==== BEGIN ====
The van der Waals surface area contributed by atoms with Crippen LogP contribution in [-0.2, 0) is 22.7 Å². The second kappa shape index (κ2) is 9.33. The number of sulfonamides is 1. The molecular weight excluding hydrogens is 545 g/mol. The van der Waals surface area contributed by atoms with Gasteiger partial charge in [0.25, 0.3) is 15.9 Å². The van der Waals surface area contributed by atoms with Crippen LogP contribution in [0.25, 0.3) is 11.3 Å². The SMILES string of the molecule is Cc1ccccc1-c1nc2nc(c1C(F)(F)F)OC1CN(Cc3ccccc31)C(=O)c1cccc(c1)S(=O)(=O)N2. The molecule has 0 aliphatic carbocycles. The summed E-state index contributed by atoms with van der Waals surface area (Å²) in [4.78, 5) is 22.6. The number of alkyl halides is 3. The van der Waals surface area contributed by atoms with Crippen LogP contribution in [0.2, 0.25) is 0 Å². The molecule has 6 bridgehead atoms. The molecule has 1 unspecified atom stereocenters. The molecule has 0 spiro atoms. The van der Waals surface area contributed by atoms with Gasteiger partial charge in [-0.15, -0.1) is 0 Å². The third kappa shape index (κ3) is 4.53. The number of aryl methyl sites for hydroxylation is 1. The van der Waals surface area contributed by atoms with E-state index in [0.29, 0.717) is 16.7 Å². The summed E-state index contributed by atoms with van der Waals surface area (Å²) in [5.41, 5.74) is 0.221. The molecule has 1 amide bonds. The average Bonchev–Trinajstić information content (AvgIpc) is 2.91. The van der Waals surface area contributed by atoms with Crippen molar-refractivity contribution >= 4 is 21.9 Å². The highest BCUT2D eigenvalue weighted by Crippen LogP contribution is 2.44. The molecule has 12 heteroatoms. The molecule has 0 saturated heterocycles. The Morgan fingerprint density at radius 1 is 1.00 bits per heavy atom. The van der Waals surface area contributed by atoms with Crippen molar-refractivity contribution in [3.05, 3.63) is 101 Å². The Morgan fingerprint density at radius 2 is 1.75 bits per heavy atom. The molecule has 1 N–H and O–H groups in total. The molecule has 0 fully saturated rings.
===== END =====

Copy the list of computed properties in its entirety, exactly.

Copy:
The van der Waals surface area contributed by atoms with Crippen LogP contribution in [-0.2, 0) is 22.7 Å². The second kappa shape index (κ2) is 9.33. The number of sulfonamides is 1. The molecular weight excluding hydrogens is 545 g/mol. The van der Waals surface area contributed by atoms with Gasteiger partial charge in [0.25, 0.3) is 15.9 Å². The van der Waals surface area contributed by atoms with Crippen LogP contribution in [0.25, 0.3) is 11.3 Å². The SMILES string of the molecule is Cc1ccccc1-c1nc2nc(c1C(F)(F)F)OC1CN(Cc3ccccc31)C(=O)c1cccc(c1)S(=O)(=O)N2. The molecule has 0 aliphatic carbocycles. The summed E-state index contributed by atoms with van der Waals surface area (Å²) in [4.78, 5) is 22.6. The number of alkyl halides is 3. The van der Waals surface area contributed by atoms with Crippen LogP contribution in [0.2, 0.25) is 0 Å². The molecule has 6 bridgehead atoms. The molecule has 1 unspecified atom stereocenters. The molecule has 0 spiro atoms. The van der Waals surface area contributed by atoms with Gasteiger partial charge in [-0.15, -0.1) is 0 Å². The third kappa shape index (κ3) is 4.53. The number of aryl methyl sites for hydroxylation is 1. The van der Waals surface area contributed by atoms with E-state index in [0.29, 0.717) is 16.7 Å². The summed E-state index contributed by atoms with van der Waals surface area (Å²) in [5.41, 5.74) is 0.221. The molecule has 1 amide bonds. The average Bonchev–Trinajstić information content (AvgIpc) is 2.91. The van der Waals surface area contributed by atoms with Crippen molar-refractivity contribution >= 4 is 21.9 Å². The highest BCUT2D eigenvalue weighted by Crippen LogP contribution is 2.44. The molecule has 12 heteroatoms. The molecule has 0 saturated heterocycles. The Morgan fingerprint density at radius 1 is 1.00 bits per heavy atom. The van der Waals surface area contributed by atoms with Crippen molar-refractivity contribution in [3.05, 3.63) is 101 Å². The Morgan fingerprint density at radius 2 is 1.75 bits per heavy atom. The molecule has 1 N–H and O–H groups in total. The molecule has 0 fully saturated rings.